Anything digital can be hacked. Fortunately, many password managers prepare for this by using encryption, which makes digital information impossible to read without the proper decryption key. Take the latest LastPass hack. Hackers are now in possession of users’ passwords, but it’s in a format that the hackers can’t read.
In an ideal world, the company you trust your passwords to doesn’t get hacked at all, but at the very least if they are hacked, encryption keeps the stolen information unreadable.
So what steps do password manager companies take to not get hacked? Many password managers address this exact question. Bitwarden notes its use of encryption protects user data. 1Password lists defenses like encryption and their use of a Secret Key — essentially a second master password that, like your actual master password, only you own.
As for Apple and Google, having your Apple and Google account hacked is stressful in its own right — even without passwords involved. If throwing passwords into that equation sounds doubly stressful, you may not want to trust much information to one provider. If you do decide to take that approach, Apple and Google have FAQ pages on the topic.
If you’re choosing a password manager, double and triple check what sorts of encryption they use. (256-bit is the strongest you can expect to find.) Or, at the very least, make sure it uses encryption at all — such that only you have the encryption keys.
Another consideration is checking if your password manager stores your data in the cloud. Most do, in order to make accessing your credentials across devices easier. Though storing info in the cloud, as you might assume, can be less safe in some ways. When 1Password switched to storing account credentials in the cloud in 2017, for example, security experts worried about the shift. Fortunately, along with passwords being encrypted, the Secret Key that 1Password generates as a sort of second master password is generated locally on-device. It never touches the cloud unless a user uploads it somewhere.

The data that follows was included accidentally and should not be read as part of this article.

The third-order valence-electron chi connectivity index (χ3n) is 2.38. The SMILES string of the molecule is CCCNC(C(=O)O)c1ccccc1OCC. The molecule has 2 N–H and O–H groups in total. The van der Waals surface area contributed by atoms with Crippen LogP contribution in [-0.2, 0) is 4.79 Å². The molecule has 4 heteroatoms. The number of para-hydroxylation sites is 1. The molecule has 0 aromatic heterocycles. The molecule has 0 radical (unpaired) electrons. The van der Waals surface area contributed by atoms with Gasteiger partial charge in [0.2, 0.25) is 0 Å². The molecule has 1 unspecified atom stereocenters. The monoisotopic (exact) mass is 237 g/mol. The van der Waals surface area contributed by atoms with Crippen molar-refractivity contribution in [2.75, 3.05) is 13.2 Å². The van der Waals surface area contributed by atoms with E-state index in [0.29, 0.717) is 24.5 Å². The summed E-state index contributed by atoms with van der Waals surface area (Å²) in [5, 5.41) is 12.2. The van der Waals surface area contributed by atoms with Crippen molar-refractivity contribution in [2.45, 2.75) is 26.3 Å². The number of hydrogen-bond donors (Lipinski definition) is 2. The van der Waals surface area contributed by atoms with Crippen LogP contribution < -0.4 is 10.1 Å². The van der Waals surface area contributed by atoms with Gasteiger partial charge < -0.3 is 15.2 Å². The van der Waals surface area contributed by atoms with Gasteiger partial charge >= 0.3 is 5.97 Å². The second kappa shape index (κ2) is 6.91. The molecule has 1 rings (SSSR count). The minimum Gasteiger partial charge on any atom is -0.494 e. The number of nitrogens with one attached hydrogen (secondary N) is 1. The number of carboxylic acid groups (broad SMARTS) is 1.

Alternatively, there are password manager options that center around non-cloud storage of passwords. KeePass, for example, is open source and strictly local.
When it comes to password managers like 1Password, Bitwarden and others, use of encryption is (pun) key. Storing account info in a password manager can be more secure than keeping your passwords in a notes doc on your phone or computer. A password manager is a great way to create and store numerous complex passwords for all the accounts you have. Although, password manager hacks do happen — as we’ve seen with LastPass. Our recommendation? Use a password manager with 256-bit encryption to create and manage unique passwords for all of your online accounts, but if you can, keep key accounts like banking and associated email addresses out of your password manager, and stored securely, and secretly, in your brain. Then double secure them with two-factor authentication.
Aren’t All Password Managers A Hacker’s Honeypot?
Written by: Xavier Harding
Edited by: Audrey Hingle, Carys Afoko, Innocent Nwani, Tracy Kariuki
Art: Shannon Zepeda
SEO Insight: Aslam Shaffraz